Assuming such a law somehow managed to be effective (which again, is where we disagree...i don't believe it would be effective...at least not effective enough), it would still punish victims unless it was 100% effective.

In the long term I think this will become less of an issue without punishing the victims because companies will enact better procedures to prevent such attacks and better procedures for recovering from them without the need to resort to ransom.

 4 months ago 

They are a victim right up to the point that they provide material support for attackers who will harm others. Paying the ransom hurts others.

The good news, is if everyone stops paying then ransomware disappears and the risks go down significantly for everyone!

  1. No law will stop EVERYONE from paying ransom. In my opinion such laws would be ineffective and in reality wouldn't stop ransom from being paid. Again, how would one go about proving a company paid ransom, especially if paid in an anonymous manner? Such laws could even be counterproductive. It's better for companies to be able to freely admit to it to give law enforcement a chance in hell of tracking the money. There are kidnappings for ransom too. Unless the penalty is death, families will pay the ransom if they are able. Honestly, it isn't THAT hard for a company to have a plan in place to recover from such an attack in a manner cheaper and safer than paying ransom. Let company's learn their lesson and figure this out and let law enforcement go after the attackers. Company's can mitigate their own risk.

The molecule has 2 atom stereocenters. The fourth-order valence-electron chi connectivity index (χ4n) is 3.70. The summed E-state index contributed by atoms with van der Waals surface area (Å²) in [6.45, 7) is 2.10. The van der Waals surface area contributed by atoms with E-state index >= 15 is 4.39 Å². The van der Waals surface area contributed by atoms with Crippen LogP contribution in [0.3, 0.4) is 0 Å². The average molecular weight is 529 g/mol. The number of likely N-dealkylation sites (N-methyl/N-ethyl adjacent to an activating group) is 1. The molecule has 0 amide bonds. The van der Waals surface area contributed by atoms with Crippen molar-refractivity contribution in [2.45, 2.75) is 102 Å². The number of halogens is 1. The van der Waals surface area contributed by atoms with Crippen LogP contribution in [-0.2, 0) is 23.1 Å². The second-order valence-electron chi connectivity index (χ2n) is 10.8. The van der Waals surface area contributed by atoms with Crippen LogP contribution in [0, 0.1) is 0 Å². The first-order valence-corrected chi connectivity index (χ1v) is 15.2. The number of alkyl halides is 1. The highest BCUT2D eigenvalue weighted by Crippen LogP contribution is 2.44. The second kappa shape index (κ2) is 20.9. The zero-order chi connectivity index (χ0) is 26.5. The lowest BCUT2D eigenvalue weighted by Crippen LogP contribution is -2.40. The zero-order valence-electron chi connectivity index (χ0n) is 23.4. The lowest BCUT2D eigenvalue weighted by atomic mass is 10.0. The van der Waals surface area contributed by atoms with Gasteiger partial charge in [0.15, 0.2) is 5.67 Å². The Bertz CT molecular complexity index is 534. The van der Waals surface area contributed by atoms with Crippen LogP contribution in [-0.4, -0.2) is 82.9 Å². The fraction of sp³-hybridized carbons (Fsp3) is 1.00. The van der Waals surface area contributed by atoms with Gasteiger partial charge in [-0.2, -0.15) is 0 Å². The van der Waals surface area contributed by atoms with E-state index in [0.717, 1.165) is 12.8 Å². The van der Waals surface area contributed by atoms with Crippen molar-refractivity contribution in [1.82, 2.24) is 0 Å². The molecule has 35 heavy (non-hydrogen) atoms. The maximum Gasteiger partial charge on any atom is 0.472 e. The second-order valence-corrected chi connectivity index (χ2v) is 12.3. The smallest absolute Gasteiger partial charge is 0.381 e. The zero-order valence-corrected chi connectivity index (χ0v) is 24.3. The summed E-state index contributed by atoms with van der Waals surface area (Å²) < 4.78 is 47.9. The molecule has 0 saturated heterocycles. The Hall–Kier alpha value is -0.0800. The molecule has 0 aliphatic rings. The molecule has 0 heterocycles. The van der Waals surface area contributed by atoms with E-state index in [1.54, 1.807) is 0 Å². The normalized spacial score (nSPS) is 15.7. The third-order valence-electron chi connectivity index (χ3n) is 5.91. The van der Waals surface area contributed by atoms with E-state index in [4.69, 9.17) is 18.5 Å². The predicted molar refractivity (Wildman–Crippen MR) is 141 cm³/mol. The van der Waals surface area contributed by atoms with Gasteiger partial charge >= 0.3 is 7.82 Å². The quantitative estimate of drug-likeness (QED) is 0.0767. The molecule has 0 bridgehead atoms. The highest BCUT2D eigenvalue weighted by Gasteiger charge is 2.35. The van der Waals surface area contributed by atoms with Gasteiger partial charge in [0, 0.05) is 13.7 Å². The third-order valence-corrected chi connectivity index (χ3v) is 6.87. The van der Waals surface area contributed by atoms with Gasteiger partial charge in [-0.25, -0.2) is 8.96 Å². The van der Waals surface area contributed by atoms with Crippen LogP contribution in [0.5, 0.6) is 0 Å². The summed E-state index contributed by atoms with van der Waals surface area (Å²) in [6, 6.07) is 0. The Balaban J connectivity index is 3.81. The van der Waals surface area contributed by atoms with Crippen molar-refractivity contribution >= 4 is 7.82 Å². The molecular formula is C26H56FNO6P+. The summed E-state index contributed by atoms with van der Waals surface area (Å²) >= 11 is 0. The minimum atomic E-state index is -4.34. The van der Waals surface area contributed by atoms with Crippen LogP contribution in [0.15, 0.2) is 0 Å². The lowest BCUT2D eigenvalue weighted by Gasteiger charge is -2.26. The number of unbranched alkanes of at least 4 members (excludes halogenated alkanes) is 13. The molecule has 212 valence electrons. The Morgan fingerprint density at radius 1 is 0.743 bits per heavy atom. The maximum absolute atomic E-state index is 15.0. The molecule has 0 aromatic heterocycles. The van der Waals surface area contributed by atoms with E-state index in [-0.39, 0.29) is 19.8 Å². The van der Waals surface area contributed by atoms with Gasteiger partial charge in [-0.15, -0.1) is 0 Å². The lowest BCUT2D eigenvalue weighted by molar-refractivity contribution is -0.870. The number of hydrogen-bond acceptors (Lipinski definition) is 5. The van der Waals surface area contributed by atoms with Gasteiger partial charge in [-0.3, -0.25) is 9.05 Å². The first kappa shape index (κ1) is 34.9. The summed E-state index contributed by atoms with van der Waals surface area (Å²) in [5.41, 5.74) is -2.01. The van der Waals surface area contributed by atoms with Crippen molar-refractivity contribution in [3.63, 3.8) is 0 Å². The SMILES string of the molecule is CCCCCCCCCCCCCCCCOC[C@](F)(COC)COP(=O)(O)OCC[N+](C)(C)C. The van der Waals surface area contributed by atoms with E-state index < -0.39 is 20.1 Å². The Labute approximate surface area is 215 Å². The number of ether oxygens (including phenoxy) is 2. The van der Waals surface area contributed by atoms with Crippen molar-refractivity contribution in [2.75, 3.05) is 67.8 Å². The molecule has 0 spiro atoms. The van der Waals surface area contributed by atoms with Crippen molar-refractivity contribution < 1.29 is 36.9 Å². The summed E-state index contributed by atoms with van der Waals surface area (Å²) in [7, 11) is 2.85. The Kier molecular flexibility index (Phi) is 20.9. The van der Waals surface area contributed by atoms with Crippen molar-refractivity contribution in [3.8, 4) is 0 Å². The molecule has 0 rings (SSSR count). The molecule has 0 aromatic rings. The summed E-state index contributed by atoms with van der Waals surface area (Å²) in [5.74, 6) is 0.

2. Providing material support is not what harms others. The attackers are what harm others and should be the target of law enforcement. You could use the same argument for paying taxes. Unless you think paying taxes never harms others.

 4 months ago 
  1. No need to stop everyone, just put a big enough dent into the activity to make it really unlikely for criminals to get paid. The biggest group we need to stop are the businesses, who are paying HUGE sums (ex. $40million by one recent company).

If we don't move strategically, this gets MUCH worse. Did you know that for a while Kidnapping was the second largest contributor to GDP for the country of Columbia (after cocaine distribution). It was because more and more ransoms were paid. The problem skyrocketed! We want to avoid that with ransomware.

  1. YES, material support to the enemy does harm people. That is why it is illegal in most cases and even considered treason in war. Should people be allowed to invest in murder-for-hire crime organizations or knowingly fund terrorists that will kill women and children? We are talking about a criminal element who purposely seeks to cause harm and victimize to others.

I am doing a video series on Ransomware. Here is the first vid that talks about impacts:


Would like your thoughts. (this is a good discussion by the way!)